In 1934 film, The Thin Man (a bit like Hart to Hart with a wealthy husband and wife crime-solving team – and if you watch THIS CLIP, aren’t they just the teensiest bit like Malcolm and Lucy?), William Powell coaches the bartenders to shake cocktails with a rhythm – martinis in waltz-time and Bronx in two-step time.
Watch and learn.
Back in 1934, the first full year post-Prohibition, the Bronx came in 3rd on a list of the 10 most popular cocktails, behind only Martinis and Manhattans (which you now know to shake to foxtrot time).
It was an official IBA cocktail but has since been dropped (for reasons unknown and doubtlessly unjust) and has fallen into relative obscurity.
Its origins are disputed but there is credible evidence to suggest that it wasn’t named after the borough, rather the Bronx Zoo. The theory behind this is that one of the bartenders who claims to have invented it (Johnnie Solon at the Waldorf) had been to the Zoo earlier in the week and made some parallel between animals in the zoo and the behaviour of some of the Waldorf regulars.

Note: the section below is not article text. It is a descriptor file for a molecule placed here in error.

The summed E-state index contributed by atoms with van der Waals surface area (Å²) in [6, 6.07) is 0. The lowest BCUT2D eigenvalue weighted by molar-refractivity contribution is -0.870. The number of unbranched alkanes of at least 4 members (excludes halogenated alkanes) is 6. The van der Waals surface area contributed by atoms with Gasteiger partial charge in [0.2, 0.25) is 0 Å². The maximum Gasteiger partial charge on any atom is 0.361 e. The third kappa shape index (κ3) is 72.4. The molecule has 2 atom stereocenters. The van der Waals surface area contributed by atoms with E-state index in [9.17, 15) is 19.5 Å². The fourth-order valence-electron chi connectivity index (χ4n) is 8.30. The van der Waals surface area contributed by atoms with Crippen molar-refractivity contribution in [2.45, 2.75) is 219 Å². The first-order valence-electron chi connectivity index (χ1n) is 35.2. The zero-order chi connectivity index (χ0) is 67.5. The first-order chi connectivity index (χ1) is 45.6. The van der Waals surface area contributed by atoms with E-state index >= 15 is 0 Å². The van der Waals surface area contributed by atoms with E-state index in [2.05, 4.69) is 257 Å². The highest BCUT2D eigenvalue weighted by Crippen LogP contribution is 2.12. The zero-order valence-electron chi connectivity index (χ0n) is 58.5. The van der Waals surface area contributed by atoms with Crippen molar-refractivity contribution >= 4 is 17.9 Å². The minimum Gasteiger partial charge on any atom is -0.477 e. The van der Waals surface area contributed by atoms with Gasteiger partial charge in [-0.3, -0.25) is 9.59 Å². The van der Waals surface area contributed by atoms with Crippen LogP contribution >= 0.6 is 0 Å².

What a wag.
Regardless, there are five cocktails for the five boroughs of New York.
Manhattan – rye whiskey, sweet vermouth and Angostura bitters, maraschino cherry (pictured)
Brooklyn – like a Manhattan but with maraschino liqueur and Amer Picon bitters instead of Angostura (I’m not trying that and you can’t make me – send me a photo if you do though)
The Bronx Cocktail
Queens – like a Bronx but with pineapple instead of orange juice
And finally, deliciously…
Staten Island Ferry – simply a Malibu Rum and pineapple juice. I love this because at about the same time as Donna and Michael were considering potato hue options, I was favouring quite a zany drink order when I’d go to Friday’s on Brisbane River every Friday night.
I’d order, not one, but TWO drinks – a Malibu and pineapple (I wish I’d known to ask for a Staten Island Ferry) and a Southern Comfort and Lemonade. (This was long before anyone asked – and failed – to get me to call it SoCo).
I’d put one in each hand and sip simultaneously through two straws for a sugary-sensation and a super-cool image-builder in one hit.
You can totally use it if you want.
Ah, the 80s.
Setting aside this delightful stroll down memory lane, from a cocktail perspective, there’s only two NY boroughs worth exploring, the Manhattan and its less-known but delicious cousin, the Bronx Cocktail.
PS Hey, we’ve got a Facebook page now – upload your cocktail adventures. Sharing is caring folks